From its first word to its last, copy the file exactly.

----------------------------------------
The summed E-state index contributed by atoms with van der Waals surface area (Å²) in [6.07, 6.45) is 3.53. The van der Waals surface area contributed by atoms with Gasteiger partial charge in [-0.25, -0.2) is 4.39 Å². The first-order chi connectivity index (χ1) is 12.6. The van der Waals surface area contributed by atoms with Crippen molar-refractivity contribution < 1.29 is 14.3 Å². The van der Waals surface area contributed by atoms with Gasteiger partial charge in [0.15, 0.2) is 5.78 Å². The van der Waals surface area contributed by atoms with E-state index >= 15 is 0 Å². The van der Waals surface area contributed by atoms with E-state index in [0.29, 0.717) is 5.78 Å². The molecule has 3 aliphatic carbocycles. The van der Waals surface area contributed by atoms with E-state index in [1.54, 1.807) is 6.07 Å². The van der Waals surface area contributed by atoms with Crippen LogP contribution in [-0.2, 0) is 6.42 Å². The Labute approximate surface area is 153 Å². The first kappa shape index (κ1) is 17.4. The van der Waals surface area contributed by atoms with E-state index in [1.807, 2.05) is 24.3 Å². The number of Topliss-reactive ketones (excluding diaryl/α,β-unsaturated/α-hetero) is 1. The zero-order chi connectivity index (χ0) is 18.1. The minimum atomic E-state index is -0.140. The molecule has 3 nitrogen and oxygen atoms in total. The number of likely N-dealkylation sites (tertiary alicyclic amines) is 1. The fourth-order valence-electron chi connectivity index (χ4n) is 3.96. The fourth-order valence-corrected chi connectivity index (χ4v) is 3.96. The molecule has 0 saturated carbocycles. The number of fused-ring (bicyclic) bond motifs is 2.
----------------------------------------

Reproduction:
The summed E-state index contributed by atoms with van der Waals surface area (Å²) in [6.07, 6.45) is 3.53. The van der Waals surface area contributed by atoms with Gasteiger partial charge in [-0.25, -0.2) is 4.39 Å². The first-order chi connectivity index (χ1) is 12.6. The van der Waals surface area contributed by atoms with Crippen molar-refractivity contribution < 1.29 is 14.3 Å². The van der Waals surface area contributed by atoms with Gasteiger partial charge in [0.15, 0.2) is 5.78 Å². The van der Waals surface area contributed by atoms with E-state index >= 15 is 0 Å². The van der Waals surface area contributed by atoms with E-state index in [0.29, 0.717) is 5.78 Å². The molecule has 3 aliphatic carbocycles. The van der Waals surface area contributed by atoms with E-state index in [1.54, 1.807) is 6.07 Å². The van der Waals surface area contributed by atoms with Crippen LogP contribution in [-0.2, 0) is 6.42 Å². The Labute approximate surface area is 153 Å². The first kappa shape index (κ1) is 17.4. The van der Waals surface area contributed by atoms with E-state index in [1.807, 2.05) is 24.3 Å². The number of Topliss-reactive ketones (excluding diaryl/α,β-unsaturated/α-hetero) is 1. The zero-order chi connectivity index (χ0) is 18.1. The minimum atomic E-state index is -0.140. The molecule has 3 nitrogen and oxygen atoms in total. The number of likely N-dealkylation sites (tertiary alicyclic amines) is 1. The fourth-order valence-electron chi connectivity index (χ4n) is 3.96. The fourth-order valence-corrected chi connectivity index (χ4v) is 3.96. The molecule has 0 saturated carbocycles. The number of fused-ring (bicyclic) bond motifs is 2.